I bake this bread in a loaf tin to keep it simple. No special shaping is required and the loaf is suitable for cutting and toasting. It makes one loaf and takes only a few hours to produce a nice loaf. It's as simple as making a sourdough loaf can get.
I don't necessarily refresh my starter prior to making this loaf if I'm confident that my starter is viable. If your starter hasn't been used or fed for more than a week, it would be wise to refresh it the night before beginning this loaf.
My starter is a wet mix in the proportions 3:4:4, starter:water:flour by weight.
- 150g sourdough starter
- 300ml water (not chlorinate)
- 600g white bread flour (approx)
- 12g sea salt flakes
- Add starter, water and 150g of flour to a 2-3 litre plastic container with a lid and stir to combine
- cover and leave in a warm spot to proof for about 1 hour - there should be bubbles at the end of this time.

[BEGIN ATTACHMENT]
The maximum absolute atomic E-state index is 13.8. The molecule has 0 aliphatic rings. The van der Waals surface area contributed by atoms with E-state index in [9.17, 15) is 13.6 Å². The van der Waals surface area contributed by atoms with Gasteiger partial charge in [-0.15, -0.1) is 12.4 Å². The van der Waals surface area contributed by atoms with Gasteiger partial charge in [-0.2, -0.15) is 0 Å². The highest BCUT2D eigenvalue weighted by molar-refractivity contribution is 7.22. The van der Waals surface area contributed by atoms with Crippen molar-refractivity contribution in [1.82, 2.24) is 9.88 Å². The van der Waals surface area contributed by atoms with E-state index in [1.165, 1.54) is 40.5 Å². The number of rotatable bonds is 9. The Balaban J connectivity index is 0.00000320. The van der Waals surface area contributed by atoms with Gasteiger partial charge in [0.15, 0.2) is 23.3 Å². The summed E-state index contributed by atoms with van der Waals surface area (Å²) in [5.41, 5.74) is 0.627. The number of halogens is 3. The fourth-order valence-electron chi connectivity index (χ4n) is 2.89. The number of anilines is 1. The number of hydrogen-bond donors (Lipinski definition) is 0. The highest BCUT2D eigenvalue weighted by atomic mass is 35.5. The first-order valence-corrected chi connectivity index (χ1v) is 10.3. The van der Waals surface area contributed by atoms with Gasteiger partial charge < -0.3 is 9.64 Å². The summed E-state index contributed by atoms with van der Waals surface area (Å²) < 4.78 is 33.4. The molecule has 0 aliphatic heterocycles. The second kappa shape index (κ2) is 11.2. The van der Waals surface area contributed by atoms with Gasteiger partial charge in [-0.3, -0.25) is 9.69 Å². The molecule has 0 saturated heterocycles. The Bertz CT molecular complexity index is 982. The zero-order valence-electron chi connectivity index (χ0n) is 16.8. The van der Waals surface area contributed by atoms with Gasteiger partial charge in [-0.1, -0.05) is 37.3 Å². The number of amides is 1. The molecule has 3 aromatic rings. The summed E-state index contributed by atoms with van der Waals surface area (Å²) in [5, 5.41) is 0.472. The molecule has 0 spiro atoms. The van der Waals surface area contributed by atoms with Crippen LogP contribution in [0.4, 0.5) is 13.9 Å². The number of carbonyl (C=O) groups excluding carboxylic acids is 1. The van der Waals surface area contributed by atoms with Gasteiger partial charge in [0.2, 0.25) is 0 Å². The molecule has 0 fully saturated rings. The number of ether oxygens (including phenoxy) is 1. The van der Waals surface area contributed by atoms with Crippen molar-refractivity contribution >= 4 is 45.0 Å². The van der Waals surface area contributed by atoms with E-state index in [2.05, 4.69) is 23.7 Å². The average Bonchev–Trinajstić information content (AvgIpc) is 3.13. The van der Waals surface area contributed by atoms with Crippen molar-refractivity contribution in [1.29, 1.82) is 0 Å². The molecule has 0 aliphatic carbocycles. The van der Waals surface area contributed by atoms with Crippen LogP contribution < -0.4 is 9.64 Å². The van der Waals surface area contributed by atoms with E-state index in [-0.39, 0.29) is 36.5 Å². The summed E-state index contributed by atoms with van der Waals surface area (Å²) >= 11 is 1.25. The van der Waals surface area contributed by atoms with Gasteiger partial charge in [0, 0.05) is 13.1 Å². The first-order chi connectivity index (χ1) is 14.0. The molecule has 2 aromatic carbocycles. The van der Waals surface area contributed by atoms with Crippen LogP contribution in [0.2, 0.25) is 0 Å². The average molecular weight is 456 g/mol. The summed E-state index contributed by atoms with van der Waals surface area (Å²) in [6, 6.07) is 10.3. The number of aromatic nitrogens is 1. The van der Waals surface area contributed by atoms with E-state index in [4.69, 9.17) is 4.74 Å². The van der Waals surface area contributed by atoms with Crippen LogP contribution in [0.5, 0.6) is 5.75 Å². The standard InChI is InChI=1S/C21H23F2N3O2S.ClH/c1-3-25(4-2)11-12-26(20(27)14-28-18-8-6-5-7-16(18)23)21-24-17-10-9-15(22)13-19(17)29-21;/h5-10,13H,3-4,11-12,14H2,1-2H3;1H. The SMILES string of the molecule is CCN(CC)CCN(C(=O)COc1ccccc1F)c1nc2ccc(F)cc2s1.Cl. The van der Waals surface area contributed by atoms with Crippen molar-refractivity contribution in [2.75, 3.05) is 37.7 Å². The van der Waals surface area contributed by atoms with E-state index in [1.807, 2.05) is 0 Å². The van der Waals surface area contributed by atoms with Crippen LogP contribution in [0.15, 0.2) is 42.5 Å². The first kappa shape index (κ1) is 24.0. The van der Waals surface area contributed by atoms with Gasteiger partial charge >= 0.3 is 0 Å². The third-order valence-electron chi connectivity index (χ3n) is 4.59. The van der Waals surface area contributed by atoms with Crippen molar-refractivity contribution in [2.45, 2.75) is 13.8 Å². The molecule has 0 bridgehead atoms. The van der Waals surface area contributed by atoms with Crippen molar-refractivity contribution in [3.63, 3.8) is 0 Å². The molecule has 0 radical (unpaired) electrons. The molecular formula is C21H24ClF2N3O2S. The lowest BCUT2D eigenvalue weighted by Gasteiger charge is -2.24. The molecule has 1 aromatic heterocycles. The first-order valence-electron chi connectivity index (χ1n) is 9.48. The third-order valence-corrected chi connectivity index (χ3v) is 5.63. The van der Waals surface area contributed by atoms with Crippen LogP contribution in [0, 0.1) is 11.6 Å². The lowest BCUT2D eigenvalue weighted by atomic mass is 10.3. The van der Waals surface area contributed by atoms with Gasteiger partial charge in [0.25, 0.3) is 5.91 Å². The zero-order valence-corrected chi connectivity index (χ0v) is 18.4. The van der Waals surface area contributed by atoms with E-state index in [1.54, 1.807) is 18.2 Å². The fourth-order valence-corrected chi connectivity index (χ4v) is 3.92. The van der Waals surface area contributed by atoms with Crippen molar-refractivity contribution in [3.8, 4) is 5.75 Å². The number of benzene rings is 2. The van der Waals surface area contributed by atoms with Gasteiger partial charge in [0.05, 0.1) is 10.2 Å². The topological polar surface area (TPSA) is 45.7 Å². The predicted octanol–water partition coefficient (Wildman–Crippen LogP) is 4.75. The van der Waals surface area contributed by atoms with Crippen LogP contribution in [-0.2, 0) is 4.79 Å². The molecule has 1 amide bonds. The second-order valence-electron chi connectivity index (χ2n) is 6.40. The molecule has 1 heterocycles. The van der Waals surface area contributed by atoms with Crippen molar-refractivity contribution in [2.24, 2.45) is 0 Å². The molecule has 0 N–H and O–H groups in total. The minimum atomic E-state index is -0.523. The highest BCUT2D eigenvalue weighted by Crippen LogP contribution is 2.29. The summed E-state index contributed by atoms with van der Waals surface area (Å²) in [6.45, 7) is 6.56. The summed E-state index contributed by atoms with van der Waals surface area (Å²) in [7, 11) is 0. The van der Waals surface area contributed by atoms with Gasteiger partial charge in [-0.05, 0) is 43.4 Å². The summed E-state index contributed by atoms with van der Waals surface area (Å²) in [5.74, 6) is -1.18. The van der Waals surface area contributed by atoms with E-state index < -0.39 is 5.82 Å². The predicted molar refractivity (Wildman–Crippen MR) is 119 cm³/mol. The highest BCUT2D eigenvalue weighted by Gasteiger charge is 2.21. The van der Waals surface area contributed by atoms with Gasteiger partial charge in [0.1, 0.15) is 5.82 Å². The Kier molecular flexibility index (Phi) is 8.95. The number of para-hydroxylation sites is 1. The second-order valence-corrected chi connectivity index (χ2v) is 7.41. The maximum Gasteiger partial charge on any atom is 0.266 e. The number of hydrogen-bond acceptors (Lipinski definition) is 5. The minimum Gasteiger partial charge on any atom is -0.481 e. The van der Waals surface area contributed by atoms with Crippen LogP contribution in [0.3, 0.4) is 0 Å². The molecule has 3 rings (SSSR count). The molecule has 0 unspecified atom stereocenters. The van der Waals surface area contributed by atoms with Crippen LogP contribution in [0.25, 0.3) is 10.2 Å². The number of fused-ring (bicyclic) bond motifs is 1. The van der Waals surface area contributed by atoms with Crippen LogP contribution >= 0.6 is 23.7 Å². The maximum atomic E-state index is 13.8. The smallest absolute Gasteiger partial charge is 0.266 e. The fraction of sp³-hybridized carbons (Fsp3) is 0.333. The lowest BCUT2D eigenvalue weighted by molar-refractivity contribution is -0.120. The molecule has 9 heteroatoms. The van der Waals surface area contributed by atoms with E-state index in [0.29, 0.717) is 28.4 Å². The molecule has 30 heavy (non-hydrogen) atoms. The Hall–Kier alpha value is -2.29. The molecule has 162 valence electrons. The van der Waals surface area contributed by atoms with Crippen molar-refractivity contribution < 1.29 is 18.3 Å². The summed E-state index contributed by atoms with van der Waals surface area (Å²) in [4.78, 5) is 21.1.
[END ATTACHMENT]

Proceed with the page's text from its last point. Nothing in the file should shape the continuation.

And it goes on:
- mix in another 150g of flour, cover and leave for another 2 to 3 hours. There should be considerable activity and some rising
- add another 150g of flour and tip the dough onto a floured bench
- knead the dough, adding more flour as needed and gradually incorporate all the salt. Continue kneading until the dough is silky
- shape the dough and put it into a greased loaf tin. Slash the loaf for controlled expansion.
- cover with cling wrap that's been sprayed with a little oil and leave it to double in a warm spot - this step could take another 2 to 3 hours
- heat your oven to 250C and bake the loaf for 10 minutes at this temperature. Lower the oven heat to 200C and bake for another 30 minutes.
- Cool and wrap the loaf.
Proofing times will vary due to ambient temperatures but it's my experience that you don't want to leave the dough too long or it becomes exhausted and you get a soupy dough with little oven spring. If you don't have enough time in the day to complete the baking, you can cover and proof in the fridge for longer periods to slow down the rise.